i find your comment rather rude, my english is fine as other people understand me
    Hi Damien,

    If English isn't a members first language then of course we understand (this is the case for many here, and invariably, their English is far superiour to my Spanish / German / French etc). However, if they're just using "sloppy English" (ie "being lazy") or "TXT speak" then - personally - I do find that somewhat disrespectful to others because it DOES make posts very difficult to read; if that's the best they can do, then fine -- but if they CAN do better (eg "I" instead of "i") then I'm sure that those answering the posts would appreciate it at least as much as the person asking the question will appreciate the answer. And if someone learns some better English in addition to learning better photography here then that can only be a good thing too

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    Re: welding glass

    I've used welding glass before and some of it is much better than others, its really just a very cheap ND filter at around about 10 stops. The quality of glass varies and you have to bear in mind that you are paying £1.50 for it as compared to the equivelent ND filter which usually start somewhere in the region of £50 and then some. I've never noticed a green cast to any of my pics and as with all of my photography its a lot of Trial and even more error. I can't give much in the way of practical advice as I am still very very much an amateur. but anyone that understands using ND filters should be able to point you in the right direction. My best advice would be to try a different bit of welding glass to see if that helps.

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    Re: welding glass

    Quote Originally Posted by Splatsworth View Post
    I've used welding glass before and some of it is much better than others, its really just a very cheap ND filter at around about 10 stops. The quality of glass varies and you have to bear in mind that you are paying £1.50 for it as compared to the equivelent ND filter which usually start somewhere in the region of £50 and then some. I've never noticed a green cast to any of my pics and as with all of my photography its a lot of Trial and even more error. I can't give much in the way of practical advice as I am still very very much an amateur. but anyone that understands using ND filters should be able to point you in the right direction. My best advice would be to try a different bit of welding glass to see if that helps.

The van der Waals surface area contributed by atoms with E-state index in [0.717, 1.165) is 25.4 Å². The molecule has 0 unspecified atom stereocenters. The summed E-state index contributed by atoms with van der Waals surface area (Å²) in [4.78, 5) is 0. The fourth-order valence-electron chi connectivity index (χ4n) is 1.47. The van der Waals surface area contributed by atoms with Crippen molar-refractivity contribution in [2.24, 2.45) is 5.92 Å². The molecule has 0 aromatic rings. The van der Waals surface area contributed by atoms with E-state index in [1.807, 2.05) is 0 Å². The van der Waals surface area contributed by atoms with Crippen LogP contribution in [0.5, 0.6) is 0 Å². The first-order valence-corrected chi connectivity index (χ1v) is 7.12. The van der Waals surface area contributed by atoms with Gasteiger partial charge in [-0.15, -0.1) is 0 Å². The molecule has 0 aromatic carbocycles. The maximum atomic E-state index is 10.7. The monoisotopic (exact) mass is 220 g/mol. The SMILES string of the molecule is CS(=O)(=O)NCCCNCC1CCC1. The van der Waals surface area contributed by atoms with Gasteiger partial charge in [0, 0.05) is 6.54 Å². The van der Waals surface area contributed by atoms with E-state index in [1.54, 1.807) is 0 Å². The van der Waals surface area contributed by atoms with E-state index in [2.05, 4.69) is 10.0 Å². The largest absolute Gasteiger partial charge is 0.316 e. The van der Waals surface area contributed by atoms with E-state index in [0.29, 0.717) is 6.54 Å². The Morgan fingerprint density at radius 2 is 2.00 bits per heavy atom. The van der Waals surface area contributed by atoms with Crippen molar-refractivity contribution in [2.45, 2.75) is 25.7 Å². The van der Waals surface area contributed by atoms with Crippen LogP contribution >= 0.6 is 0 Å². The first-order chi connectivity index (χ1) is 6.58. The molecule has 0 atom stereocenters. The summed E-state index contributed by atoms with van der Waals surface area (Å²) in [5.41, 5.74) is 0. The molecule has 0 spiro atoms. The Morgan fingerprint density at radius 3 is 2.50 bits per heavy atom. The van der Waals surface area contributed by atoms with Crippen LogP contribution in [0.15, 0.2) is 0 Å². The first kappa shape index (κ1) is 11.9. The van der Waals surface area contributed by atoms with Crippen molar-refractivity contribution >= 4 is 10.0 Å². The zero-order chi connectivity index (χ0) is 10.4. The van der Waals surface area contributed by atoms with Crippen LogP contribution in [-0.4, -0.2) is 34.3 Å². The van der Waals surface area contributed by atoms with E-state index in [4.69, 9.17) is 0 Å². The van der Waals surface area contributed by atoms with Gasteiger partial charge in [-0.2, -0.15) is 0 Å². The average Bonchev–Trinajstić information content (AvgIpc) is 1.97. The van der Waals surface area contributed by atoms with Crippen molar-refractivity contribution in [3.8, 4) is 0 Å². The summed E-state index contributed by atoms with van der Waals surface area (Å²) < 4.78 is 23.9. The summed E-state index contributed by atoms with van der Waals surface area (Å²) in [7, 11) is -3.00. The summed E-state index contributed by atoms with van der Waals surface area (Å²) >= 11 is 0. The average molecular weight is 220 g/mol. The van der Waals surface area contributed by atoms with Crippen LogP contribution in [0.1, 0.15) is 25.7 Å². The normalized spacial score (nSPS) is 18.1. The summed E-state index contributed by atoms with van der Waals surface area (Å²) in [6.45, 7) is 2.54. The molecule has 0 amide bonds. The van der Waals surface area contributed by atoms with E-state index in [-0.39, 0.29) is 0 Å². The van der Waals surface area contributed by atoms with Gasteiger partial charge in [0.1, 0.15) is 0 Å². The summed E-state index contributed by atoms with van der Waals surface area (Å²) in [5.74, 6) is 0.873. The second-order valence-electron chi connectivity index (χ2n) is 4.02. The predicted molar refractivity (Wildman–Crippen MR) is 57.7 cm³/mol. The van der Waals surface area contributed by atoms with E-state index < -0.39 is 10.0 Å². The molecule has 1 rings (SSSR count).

Thank you for you reply, I have 3 diffrent types of welding glass 11 stop, 10 stop, and a 8 stop i started with the 10 stop, im going to try the 8 stop today and hopefully will get somewhere, however the light isnt very good today either so not sure what im going to get, what my main question was how am i going to get rid of it, now Donald said shooting n raw so i can play with the wb more but as i know from the past its all about getting as much right ont he camera as possible, now im like yourself amateur, in fact im probley more like just got the camera from the shop what do i now lol, so what i was trying to get was some helpful tips to look at the camera,

  14. #14

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    Re: welding glass

    Quote Originally Posted by damien View Post
    Donald said shooting n raw so i can play with the wb more but as i know from the past its all about getting as much right ont he camera as possible
    Getting things right "in camera" is something all good photographers should strive for - but - that doesn't apply to White Balancing because when you shoot RAW, no white balance is (or can be) applied to the RAW file - it's something that had to be done in post-processing. It's one of the few photographic "free lunches"

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    Re: welding glass

    The grading system for welding glass, as I understand it, has no relation to the number of stops. I might be wrong though. I was under the impression that they are just a guide anyway as some 10 glass I have is less tinted than other 10 glass tha gets used.

  16. #16
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    Re: welding glass